:: Buzzwords Archive: March 2010. Click here for the latest posts.

Five for: Royston Blake (published 30/03/2010)

By Charlie Williams.


1) We have had three books published with you as the main character and narrator and me as the writer. The first one (Deadfolk) sold OK, but the numbers got progressively bad for the other two (Fags and Lager, King of the Road). Because of that, they won’t publish this fourth one we have written, Wrongun. Why won’t you accept that?
What’s this “we” bollocks? Who tells the fucking stories here, me or you? That’s right, it’s me. All you do is the fucking typing. Sooner you accept that and stop pretending you’re a fucking writer, the happier for all concerned. Regarding this thing about not enough people buying them other ones, everyone knows that’s a conspiracy. I have been identified as an agitator by the powers that fucking be. With me, you’re looking at a person with a gift for moving the common people, for getting their hackles up and leading them into violent confrontation against injustice. Once, right, this posh bloke tried opening a fancy place just along from Hoppers, trying to make out theirs was the classier establishment and even daring to charge over a quid a pint more. It was a blatant attempt to compete with us, Hoppers being a historical venue around here and deserving of better treatment. So I sprayed on their wall that he was a paedo. Ah, you should have seen the violent confrontations that ensued. Fucking beautiful.

2) There has been some film and TV interest in these books over the years. Why has none of that come to fruition?
Oh here we go, the fucking sob story about no one giving enough of a shite about your work to turn it into summat proper like a film. I fucking told you, mate – these are my stories and I get the yay or nay over how they get made. None of the film blokes who have come along so far – not one of the fuckers – has said the magic word, far as I’m concerned. The moment someone comes along with a film camera, a wodge of notes and Bruce Willis, I’ll think about it.

3) Do you think the books would have sold more if there had been a TV series or film?
What the fuck is it with you and this TV shite? I told you – the magic word is Bruce Willis, and he ain’t done TV since that one with the theme tune where they go “Someone by night…” It was shite anyhow, but the point is he’s too big for TV these days, meaning he can’t play me on it. At a stretch – a fucking massive stretch, mind – I might think about Lewis Collins out of The Professionals.


4) OK, I just thought the other books had been largely ignored by the book-buying public because they didn’t have any media profile. They got great reviews, from people such as Matthew Lewin in the Guardian, who said of King of the Road, “this is gloriously funny stuff and so original that other writers must be gnashing their–“
Would you finally shut the fuck up about people gnashing their bastard teeth? All you ever do is go on about that fucking review, and the one from the Times where he says “great mystery”, but he don’t actually mean the book is a great mystery, more like it’s a great fucking mystery why some cunt like you gets to write about someone like me – a VIP and all-round community pillar. Reviews of books don’t count for shite, my friend. What counts for shite is people actually reading the fucking things, going in a bookshop and buying em and learning all about the shite I done, and the interesting things I got to say.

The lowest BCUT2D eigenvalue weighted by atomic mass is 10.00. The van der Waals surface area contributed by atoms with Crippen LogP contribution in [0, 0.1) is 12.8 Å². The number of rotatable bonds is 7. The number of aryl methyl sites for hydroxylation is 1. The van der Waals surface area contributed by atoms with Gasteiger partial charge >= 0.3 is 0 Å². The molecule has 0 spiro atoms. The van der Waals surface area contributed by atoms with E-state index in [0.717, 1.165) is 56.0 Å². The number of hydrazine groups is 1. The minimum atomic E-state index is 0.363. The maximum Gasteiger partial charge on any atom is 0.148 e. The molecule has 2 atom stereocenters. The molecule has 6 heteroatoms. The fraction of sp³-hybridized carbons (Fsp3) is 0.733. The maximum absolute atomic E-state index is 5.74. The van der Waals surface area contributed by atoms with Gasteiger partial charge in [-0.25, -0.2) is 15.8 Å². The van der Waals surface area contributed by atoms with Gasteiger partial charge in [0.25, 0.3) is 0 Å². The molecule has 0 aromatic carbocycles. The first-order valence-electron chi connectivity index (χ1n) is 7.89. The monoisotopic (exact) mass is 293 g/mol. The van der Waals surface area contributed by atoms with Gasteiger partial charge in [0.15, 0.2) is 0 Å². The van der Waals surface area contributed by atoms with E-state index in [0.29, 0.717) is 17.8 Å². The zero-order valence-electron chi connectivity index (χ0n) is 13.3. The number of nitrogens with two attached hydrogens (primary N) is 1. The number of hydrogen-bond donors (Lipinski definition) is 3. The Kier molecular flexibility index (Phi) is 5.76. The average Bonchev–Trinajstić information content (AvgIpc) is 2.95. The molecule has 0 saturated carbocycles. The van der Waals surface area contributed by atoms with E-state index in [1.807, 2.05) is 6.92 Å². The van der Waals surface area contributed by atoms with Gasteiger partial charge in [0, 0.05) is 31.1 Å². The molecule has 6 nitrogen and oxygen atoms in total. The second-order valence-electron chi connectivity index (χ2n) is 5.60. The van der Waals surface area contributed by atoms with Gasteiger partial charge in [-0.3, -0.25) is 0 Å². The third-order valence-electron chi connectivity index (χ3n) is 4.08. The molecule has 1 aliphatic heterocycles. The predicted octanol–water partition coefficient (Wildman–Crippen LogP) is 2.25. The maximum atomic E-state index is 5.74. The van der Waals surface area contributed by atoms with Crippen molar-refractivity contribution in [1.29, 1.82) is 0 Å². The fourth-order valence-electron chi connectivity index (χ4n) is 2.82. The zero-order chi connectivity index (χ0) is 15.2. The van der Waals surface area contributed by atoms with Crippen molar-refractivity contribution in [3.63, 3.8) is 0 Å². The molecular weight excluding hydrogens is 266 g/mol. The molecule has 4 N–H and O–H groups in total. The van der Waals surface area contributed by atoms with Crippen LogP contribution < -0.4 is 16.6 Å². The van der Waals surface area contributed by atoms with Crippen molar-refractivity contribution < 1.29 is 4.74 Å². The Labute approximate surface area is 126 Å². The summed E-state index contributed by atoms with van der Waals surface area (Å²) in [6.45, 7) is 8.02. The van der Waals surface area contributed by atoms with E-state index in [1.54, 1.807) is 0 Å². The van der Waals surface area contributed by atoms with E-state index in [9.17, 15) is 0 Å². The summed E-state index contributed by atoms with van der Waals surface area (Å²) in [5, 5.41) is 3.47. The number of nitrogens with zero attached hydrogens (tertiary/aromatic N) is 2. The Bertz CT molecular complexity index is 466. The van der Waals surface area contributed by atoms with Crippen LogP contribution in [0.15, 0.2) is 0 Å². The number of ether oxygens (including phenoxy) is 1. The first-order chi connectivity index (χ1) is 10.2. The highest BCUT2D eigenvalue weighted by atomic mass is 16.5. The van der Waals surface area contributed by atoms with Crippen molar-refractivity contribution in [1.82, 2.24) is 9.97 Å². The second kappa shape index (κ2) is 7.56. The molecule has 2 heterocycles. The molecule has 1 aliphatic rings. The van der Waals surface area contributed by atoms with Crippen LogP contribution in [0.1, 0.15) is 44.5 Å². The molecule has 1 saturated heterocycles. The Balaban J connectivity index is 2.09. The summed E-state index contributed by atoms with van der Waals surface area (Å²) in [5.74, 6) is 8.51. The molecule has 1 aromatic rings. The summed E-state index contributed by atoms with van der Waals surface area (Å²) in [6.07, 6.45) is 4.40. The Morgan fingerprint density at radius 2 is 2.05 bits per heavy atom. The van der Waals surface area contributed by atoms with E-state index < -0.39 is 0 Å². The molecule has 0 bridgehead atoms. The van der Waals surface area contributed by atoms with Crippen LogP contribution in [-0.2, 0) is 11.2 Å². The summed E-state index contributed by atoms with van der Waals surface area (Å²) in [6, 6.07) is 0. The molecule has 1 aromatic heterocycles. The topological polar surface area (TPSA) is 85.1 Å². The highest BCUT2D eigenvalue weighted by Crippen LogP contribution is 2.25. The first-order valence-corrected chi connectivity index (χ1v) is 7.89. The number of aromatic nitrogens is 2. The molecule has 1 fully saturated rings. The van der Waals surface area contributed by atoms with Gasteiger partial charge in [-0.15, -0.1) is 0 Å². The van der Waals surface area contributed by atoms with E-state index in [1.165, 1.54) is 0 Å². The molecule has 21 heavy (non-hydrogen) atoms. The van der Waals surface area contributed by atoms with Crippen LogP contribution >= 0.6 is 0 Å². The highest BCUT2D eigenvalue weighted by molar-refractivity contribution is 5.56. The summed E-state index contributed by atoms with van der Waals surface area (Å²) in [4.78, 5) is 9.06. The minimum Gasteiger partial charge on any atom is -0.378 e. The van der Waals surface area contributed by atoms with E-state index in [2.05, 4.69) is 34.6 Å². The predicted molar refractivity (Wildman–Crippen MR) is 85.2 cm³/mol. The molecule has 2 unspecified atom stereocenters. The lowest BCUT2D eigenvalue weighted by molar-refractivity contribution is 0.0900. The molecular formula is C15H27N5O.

5) Alright, alright, so… why didn’t people do that? Why did so few people buy and read King of the Road that we’re now reduced to launching a Facebook campaign to try and get the 100,000 followers we need to get Wrongun published?
Reduced? Who’s fucking reduced? Maybe you are, you fucking wimp. Me, I’m walking tall (about six-four in my boots, seventeen and half stone, built like Ivan Drago out of Rocky IV but resembling Clint Eastwood facially). This Facebook wossname ain’t about trying to reach 100,000 (which will be a piece of fucking piss, by the way), it’s about getting out there and showing folks what they been missing by not reading my books and the things I got to say. They don’t know me, so none of ’em know how clever and hard and handsome I am. And shall I tell you who’s fucking fault that is? It’s your, you fucking twat, for not letting me do all the talking in the first place. Every time one of my books came out, you done all the talky bits and interviews and public appearance wossnames. That is where you fucked up. It’s me you wants out there, not you. I am the brains of this operation, and also the brawn, sex appeal, charisma and all-round person of big bollocks. You… you’re just the fucking typist.

5b) Look, firstly, 100,000 followers is not going to be a piece of piss. Right now we are exactly 99,870 short of that. It’s going to be impossible! And do you know something else? I don’t need this. Without me you wouldn’t even exist. It’s me who put you where you are now, and I can out you back down to.